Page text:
Just as citizens vote on a 1 percent sales tax to fund transit in Hillsborough County, the county’s transit authority reported that its bus ridership is down 10.3 percent for the fiscal year that ended Sept. 30.
The steep plunge calls into question the “need” or market demand for more transit, especially because more transit won’t reduce road congestion. County administrator Mike Merrill said so at a recent meeting. Also, tax hike proponent Kevin Thurman of All For Transportation (AFT) admitted this when challenged.
One silver lining is that the agency’s “Mission MAX” plan has achieved its stated original goal of increasing ridership on its “high-demand routes.” Those core routes now have higher frequency, and the so-called “MetroRapid” traffic was up 80.6 percent as a result. However, that increase is swamped by the 18.6 percent decline in weekday ridership on the other routes, resulting in the overall bus ridership decline of 10.3 percent.
The data is shown on the right and mirrors a nationwide trend of decline in transit ridership. Even in New York City, a bastion of subway ridership, in just one year the weekday subway ridership dropped 2.5 percent and weekend ridership dropped 9 percent. This decline prompted "60 Minutes" to ask less than two weeks ago, "Why has the New York City subway gone off the rails?”
The reasons for transit’s decline are many. Apart from ride-sharing companies taking riders, an examination of public data shows the supposed social, environmental, and economic development benefits of transit are negligible to nonexistent.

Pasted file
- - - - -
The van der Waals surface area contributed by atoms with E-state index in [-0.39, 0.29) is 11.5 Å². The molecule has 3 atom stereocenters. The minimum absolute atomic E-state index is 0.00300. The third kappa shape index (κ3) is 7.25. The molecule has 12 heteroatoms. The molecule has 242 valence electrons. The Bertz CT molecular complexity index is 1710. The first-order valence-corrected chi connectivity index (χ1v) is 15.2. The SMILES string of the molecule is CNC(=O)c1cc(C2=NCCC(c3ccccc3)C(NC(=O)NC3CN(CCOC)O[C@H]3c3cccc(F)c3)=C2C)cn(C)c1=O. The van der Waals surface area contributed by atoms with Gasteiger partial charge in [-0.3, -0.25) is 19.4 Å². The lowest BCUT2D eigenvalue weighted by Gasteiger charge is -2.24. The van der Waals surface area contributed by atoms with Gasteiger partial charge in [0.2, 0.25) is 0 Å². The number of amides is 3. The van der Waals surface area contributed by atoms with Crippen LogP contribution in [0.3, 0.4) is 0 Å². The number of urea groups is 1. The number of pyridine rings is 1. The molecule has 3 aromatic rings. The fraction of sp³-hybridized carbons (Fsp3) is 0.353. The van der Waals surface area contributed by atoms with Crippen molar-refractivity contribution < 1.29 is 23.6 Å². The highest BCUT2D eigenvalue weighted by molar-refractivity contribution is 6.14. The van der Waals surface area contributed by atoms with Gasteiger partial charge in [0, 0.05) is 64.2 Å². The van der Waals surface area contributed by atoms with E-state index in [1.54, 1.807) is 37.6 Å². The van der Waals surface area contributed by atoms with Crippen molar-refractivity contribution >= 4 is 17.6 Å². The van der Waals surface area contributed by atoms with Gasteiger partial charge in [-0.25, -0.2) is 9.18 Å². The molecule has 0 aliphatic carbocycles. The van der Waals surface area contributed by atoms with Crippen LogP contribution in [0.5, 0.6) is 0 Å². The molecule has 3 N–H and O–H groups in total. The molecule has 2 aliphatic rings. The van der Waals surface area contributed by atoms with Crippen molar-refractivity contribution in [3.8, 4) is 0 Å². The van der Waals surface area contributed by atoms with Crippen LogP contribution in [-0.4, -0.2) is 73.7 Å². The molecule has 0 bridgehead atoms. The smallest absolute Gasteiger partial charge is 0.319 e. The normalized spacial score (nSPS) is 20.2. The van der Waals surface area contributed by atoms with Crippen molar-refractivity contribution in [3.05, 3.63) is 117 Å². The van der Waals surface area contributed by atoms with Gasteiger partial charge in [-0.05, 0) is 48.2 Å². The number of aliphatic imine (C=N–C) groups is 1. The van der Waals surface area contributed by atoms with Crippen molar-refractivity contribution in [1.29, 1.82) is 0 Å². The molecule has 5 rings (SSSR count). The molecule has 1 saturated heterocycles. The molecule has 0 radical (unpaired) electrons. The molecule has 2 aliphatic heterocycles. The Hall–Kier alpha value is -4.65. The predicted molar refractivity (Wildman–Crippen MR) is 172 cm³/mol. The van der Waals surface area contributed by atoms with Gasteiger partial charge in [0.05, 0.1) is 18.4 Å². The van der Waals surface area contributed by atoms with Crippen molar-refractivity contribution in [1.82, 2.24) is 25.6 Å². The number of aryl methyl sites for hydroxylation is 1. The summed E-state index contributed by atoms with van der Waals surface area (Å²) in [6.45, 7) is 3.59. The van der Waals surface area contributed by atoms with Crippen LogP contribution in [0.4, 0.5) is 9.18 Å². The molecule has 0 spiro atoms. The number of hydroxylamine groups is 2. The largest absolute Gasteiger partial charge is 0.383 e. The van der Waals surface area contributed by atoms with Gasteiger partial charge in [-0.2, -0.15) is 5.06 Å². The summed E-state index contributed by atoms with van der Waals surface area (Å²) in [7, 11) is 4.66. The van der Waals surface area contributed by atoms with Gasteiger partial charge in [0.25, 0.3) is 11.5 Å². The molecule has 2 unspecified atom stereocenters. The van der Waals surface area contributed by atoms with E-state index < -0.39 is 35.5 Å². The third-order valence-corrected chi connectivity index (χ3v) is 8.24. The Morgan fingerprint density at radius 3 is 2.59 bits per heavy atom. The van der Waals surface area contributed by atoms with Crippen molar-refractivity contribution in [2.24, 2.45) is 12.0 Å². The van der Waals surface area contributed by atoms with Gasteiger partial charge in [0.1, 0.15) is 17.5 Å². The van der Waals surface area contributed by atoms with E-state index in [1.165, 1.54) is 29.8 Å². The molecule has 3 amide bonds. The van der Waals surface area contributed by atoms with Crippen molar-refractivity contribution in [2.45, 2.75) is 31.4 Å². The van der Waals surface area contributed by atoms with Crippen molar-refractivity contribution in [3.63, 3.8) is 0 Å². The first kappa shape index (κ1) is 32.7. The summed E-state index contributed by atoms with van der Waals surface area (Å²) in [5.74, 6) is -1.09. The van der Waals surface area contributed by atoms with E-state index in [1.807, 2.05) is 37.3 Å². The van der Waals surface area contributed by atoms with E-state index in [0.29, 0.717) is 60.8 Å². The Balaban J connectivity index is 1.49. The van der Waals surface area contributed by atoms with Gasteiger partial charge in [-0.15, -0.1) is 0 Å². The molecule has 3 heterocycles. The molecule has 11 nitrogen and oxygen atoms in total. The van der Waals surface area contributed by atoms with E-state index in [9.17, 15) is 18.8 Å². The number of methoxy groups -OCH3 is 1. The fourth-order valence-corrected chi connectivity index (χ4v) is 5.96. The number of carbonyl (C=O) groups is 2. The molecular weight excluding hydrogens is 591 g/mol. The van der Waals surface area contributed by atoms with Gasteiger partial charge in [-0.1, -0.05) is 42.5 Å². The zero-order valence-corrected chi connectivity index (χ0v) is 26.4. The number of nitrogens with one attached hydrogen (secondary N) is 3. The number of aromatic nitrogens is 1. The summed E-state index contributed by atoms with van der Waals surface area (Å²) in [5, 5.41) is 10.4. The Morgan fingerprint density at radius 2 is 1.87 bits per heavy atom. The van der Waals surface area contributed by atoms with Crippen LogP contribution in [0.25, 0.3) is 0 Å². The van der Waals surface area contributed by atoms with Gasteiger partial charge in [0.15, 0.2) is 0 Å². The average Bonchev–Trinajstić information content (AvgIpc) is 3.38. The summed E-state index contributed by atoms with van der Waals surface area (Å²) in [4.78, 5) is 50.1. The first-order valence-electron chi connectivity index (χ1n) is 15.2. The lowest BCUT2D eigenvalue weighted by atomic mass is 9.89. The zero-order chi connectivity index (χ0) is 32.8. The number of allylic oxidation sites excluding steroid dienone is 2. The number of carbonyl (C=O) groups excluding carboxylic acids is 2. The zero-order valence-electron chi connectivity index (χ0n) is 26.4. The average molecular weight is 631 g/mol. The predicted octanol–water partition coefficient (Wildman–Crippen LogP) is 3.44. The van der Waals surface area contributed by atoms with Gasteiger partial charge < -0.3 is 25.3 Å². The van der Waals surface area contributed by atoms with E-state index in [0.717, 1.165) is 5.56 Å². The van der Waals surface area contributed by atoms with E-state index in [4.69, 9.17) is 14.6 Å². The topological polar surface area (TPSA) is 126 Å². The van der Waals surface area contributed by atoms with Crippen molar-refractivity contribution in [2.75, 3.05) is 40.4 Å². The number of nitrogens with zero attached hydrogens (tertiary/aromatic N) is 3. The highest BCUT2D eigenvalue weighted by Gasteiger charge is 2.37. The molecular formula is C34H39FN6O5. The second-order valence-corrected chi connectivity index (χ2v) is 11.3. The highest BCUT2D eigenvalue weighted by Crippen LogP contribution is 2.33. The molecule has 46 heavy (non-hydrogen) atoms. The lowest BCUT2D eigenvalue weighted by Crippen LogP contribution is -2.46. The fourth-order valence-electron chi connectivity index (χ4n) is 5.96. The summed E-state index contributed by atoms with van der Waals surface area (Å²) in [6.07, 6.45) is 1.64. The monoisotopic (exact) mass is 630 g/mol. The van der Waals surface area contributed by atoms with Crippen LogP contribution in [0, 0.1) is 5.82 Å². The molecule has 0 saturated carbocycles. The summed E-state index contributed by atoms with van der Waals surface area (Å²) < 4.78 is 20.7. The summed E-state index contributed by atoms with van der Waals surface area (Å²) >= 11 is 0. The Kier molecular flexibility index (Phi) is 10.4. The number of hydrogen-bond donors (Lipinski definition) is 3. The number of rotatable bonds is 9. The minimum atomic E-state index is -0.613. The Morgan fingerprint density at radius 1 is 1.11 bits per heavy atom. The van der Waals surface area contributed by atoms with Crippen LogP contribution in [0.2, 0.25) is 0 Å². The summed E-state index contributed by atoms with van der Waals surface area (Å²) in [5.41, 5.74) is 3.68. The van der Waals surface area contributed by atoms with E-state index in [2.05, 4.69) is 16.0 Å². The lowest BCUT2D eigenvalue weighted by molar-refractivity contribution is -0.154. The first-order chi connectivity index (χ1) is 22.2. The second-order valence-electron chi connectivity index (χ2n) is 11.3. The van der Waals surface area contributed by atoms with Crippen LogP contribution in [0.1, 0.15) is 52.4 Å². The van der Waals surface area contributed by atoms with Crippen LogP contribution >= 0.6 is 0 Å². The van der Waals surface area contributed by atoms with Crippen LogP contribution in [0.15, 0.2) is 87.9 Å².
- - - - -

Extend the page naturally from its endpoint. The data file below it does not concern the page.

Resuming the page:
While streetcar ridership is up slightly for the year, it is largely due to promotions involving 25-cent rides and free rides. Tampa’s so-called TECO streetcar ranks 38th out of 39 of U.S. light rail systems in both ridership and ridership per mile of system.
The 302,872 streetcar riders per year in fiscal 2018 is far below the ridership levels projected when the line was promoted by then-mayor Dick Greco. The line opened in 2002 and after its first full year of operation, ridership was 420,000, dropping to 401,000 in fiscal 2010. It is now 28 percent lower than in its first year of operation.
The Tampa TECO streetcar’s bad ridership trend line has arisen despite heavy marketing efforts, free rides and an approximately 35 percent increase in population in Hillsborough County since the line opened. Light rail ridership per system mile is also declining nationwide.
The data couldn’t have come at a worse time for the Jeff Vinik-backed AFT’s tax hike effort to fund transit. If there is no demand for more transit, if forcing people into transit won’t reduce road congestion, and if transit isn’t green ... then why would voters agree to tax themselves to pay for it?
Tom Rask, a conservative Pinellas County-based blogger, founded the Tampa Bay Guardian.